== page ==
Very occasionally, in contexts where such low-level operations are already being used, it is useful to bypass the SETL stream buffering and make direct calls to the following interfaces to the fundamental read and write Unix system primitives: *

s := sys_read (fdn);
n := sys_write (fds);
The sys_read procedure returns a string of up to n characters. Sys_write tries to write s to fd and returns an integer indicating how many characters of s it wrote. The call to sys_write should therefore normally be wrapped something like this: *
procedure my_write (fds);
  while #s > 0 loop
    n := sys_write (fds);
    s(1..n) := `';
  end loop;
end my_write;

2.17.2 Processes

The fundamental process creation primitive in SETL is fork, which returns a new process id in the parent process and 0 in the child. The child is otherwise essentially a clone of the parent, and inherits its open file descriptors and signal and timer dispositions: *

process_id := fork();            -- trailing ``()'' connotes action
See the vendor-specific fork Unix manual pages for more details. A feature of all fork implementations now in popular use is that they take advantage of the page modification flags supported by virtual memory hardware in order to defer actually copying pages of cloned data space until one process or another writes into them.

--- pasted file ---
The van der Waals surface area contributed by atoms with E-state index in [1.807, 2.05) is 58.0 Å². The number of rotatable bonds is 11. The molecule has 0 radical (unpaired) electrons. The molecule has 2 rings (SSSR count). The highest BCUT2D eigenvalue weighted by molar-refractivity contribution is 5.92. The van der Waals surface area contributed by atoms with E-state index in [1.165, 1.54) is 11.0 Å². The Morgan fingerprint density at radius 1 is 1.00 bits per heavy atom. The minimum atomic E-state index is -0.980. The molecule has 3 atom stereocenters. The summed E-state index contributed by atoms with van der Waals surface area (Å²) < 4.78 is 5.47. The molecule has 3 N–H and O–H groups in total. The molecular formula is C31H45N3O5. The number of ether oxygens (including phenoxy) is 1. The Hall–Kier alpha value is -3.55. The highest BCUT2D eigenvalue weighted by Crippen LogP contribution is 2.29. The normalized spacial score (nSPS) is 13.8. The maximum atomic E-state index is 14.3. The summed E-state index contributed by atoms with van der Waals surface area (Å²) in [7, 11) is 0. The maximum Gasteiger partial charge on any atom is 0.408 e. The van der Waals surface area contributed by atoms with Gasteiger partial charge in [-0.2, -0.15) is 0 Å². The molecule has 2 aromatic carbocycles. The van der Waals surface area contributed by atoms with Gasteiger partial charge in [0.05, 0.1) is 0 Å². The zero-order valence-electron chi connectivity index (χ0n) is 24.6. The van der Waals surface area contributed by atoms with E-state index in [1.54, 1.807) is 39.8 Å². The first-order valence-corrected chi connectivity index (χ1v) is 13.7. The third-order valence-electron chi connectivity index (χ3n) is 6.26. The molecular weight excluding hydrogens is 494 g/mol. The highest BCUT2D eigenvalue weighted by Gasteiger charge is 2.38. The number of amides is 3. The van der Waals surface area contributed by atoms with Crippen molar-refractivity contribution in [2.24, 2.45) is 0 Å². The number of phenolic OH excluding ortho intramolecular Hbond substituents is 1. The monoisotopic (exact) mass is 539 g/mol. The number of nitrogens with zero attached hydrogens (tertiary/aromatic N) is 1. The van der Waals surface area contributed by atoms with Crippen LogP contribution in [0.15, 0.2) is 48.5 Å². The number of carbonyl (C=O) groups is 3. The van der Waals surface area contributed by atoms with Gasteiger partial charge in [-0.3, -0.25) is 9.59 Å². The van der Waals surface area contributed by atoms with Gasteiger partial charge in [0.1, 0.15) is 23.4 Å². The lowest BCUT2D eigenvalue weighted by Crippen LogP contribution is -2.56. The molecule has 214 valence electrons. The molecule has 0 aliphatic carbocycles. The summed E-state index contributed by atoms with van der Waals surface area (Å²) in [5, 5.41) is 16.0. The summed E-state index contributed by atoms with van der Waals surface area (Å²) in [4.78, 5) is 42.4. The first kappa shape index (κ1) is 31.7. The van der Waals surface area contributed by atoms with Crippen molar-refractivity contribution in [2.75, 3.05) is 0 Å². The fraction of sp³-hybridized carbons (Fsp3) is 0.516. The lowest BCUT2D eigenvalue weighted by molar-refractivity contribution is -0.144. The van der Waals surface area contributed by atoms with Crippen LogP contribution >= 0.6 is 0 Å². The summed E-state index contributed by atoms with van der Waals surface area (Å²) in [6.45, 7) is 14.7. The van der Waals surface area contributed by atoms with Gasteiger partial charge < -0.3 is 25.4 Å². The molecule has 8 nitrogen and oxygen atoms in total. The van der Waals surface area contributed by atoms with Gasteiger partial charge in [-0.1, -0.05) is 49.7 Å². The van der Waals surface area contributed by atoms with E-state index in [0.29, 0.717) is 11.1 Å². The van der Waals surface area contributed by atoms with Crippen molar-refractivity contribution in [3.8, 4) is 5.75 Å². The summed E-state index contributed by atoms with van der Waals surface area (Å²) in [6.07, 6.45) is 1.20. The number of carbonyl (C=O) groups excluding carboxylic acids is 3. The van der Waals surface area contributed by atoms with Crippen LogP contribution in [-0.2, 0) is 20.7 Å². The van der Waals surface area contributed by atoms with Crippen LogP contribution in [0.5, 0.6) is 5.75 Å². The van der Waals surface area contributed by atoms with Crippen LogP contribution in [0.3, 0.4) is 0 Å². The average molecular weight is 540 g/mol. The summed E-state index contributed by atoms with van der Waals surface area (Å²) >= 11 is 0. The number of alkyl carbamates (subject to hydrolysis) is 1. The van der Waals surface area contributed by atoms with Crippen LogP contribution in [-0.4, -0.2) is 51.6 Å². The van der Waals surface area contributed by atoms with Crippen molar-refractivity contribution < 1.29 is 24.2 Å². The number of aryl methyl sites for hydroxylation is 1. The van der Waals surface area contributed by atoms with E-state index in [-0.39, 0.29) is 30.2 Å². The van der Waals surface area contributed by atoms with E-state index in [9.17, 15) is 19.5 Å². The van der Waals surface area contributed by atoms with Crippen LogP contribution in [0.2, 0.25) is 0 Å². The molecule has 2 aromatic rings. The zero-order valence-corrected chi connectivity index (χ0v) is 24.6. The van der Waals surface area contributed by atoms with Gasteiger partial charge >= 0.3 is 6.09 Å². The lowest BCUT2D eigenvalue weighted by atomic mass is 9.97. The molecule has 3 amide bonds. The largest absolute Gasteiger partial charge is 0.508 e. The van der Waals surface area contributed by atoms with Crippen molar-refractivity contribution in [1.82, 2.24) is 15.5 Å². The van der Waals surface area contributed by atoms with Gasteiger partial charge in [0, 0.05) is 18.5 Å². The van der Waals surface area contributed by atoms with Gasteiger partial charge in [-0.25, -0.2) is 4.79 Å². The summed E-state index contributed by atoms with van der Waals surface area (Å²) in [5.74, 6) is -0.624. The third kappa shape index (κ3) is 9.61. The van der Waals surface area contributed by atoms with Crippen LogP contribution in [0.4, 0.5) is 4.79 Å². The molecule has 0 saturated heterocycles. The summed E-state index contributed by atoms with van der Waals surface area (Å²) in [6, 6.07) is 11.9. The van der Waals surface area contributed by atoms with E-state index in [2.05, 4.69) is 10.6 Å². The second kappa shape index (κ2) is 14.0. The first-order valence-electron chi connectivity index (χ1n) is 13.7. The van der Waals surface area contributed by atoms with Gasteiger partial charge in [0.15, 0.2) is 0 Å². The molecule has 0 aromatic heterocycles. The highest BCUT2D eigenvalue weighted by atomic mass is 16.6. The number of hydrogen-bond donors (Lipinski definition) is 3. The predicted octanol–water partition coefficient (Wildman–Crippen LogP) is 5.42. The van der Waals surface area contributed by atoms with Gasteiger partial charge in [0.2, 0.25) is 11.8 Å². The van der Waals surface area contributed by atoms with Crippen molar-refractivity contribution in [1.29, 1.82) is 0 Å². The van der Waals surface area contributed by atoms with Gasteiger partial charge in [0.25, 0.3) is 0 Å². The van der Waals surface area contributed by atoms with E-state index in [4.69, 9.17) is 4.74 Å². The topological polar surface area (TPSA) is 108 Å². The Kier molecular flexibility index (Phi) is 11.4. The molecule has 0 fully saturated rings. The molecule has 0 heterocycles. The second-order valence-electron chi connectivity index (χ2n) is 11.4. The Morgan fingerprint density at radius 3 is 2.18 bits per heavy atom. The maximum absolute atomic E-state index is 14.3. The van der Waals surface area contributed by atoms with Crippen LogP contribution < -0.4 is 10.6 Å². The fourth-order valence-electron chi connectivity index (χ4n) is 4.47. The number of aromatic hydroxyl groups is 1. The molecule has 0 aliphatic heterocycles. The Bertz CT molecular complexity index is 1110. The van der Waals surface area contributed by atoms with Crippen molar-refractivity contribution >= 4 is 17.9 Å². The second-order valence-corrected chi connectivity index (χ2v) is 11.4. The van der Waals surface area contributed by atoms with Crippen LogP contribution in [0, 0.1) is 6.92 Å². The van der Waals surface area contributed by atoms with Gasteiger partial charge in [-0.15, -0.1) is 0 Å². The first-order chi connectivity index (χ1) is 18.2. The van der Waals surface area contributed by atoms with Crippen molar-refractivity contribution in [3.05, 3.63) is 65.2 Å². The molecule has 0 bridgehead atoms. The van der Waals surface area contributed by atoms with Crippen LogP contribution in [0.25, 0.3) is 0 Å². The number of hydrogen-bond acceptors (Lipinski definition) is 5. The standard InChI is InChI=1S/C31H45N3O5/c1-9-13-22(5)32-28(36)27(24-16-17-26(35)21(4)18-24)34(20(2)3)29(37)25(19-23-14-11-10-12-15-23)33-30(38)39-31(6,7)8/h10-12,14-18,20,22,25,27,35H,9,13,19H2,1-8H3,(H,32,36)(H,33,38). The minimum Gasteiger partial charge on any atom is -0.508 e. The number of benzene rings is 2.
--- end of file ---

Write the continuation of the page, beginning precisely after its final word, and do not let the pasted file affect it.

If there are insufficient resources available for the spawning of a child process, fork returns om.

Direct use of fork is rarely necessary, because one of system, filter, pump, or an I/O mode that starts a child process (see Sections 2.2.2 [Pipes] and 2.2.3 [Pumps]) will provide a more convenient fit to most data processing needs. Still, it is helpful to have some appreciation of the Unix process model upon which the SETL model is built.

If a process which calls fork is still active when the child completes, it should clear the system's record of the child's process id and exit status by calling wait: *

id := wait (block);          -- block is boolean
If the flag block is false, wait will return immediately with either the process id of a child process that has exited, or 0 if none has yet. If block is true (the default), wait earns its name by waiting until a child process does exit, and then returns its process id. An important side-effect of a wait call that succeeds in ``reaping'' a process id in this way is that the record of the child process is cleared from the kernel's process table.

The high-level SETL operations that invoke child processes all effectively call wait at the appropriate time, namely when close is called on a pipe or pump stream (normally by the SETL programmer, but otherwise upon program exit), or during the last stage of a system or filter call.